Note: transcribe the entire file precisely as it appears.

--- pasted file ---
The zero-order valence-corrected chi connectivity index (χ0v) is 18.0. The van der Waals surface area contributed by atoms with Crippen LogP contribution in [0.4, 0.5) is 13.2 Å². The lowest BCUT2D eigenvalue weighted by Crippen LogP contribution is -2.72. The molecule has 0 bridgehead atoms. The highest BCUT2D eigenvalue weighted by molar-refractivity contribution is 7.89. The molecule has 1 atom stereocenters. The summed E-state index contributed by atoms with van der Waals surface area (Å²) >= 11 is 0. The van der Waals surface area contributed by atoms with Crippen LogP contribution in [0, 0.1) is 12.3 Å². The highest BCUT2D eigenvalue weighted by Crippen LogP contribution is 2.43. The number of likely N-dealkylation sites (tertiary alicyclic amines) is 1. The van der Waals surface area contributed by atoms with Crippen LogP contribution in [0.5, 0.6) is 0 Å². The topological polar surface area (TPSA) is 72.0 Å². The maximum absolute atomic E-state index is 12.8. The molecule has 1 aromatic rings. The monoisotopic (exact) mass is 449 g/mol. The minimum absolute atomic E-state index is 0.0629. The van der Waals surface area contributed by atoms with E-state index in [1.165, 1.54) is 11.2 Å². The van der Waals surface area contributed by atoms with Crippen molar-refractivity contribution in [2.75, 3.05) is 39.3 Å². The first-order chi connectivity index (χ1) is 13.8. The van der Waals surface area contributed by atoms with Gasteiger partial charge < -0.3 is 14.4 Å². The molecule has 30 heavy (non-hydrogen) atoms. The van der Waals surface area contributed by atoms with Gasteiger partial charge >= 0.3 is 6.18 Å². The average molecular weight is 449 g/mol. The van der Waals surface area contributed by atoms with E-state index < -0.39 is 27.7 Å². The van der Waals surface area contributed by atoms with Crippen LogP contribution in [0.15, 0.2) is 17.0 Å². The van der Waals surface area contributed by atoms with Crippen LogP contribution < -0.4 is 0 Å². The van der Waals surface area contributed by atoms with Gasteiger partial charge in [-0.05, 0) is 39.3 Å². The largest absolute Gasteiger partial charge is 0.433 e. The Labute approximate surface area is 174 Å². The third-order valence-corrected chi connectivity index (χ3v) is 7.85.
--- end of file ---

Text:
The zero-order valence-corrected chi connectivity index (χ0v) is 18.0. The van der Waals surface area contributed by atoms with Crippen LogP contribution in [0.4, 0.5) is 13.2 Å². The lowest BCUT2D eigenvalue weighted by Crippen LogP contribution is -2.72. The molecule has 0 bridgehead atoms. The highest BCUT2D eigenvalue weighted by molar-refractivity contribution is 7.89. The molecule has 1 atom stereocenters. The summed E-state index contributed by atoms with van der Waals surface area (Å²) >= 11 is 0. The van der Waals surface area contributed by atoms with Crippen LogP contribution in [0, 0.1) is 12.3 Å². The highest BCUT2D eigenvalue weighted by Crippen LogP contribution is 2.43. The number of likely N-dealkylation sites (tertiary alicyclic amines) is 1. The van der Waals surface area contributed by atoms with Crippen LogP contribution in [0.5, 0.6) is 0 Å². The topological polar surface area (TPSA) is 72.0 Å². The maximum absolute atomic E-state index is 12.8. The molecule has 1 aromatic rings. The monoisotopic (exact) mass is 449 g/mol. The minimum absolute atomic E-state index is 0.0629. The van der Waals surface area contributed by atoms with E-state index in [1.165, 1.54) is 11.2 Å². The van der Waals surface area contributed by atoms with Crippen molar-refractivity contribution in [2.75, 3.05) is 39.3 Å². The first-order chi connectivity index (χ1) is 13.8. The van der Waals surface area contributed by atoms with Gasteiger partial charge < -0.3 is 14.4 Å². The molecule has 30 heavy (non-hydrogen) atoms. The van der Waals surface area contributed by atoms with Gasteiger partial charge >= 0.3 is 6.18 Å². The average molecular weight is 449 g/mol. The van der Waals surface area contributed by atoms with E-state index < -0.39 is 27.7 Å². The van der Waals surface area contributed by atoms with Crippen LogP contribution in [0.15, 0.2) is 17.0 Å². The van der Waals surface area contributed by atoms with Crippen LogP contribution < -0.4 is 0 Å². The van der Waals surface area contributed by atoms with Gasteiger partial charge in [-0.05, 0) is 39.3 Å². The largest absolute Gasteiger partial charge is 0.433 e. The Labute approximate surface area is 174 Å². The third-order valence-corrected chi connectivity index (χ3v) is 7.85.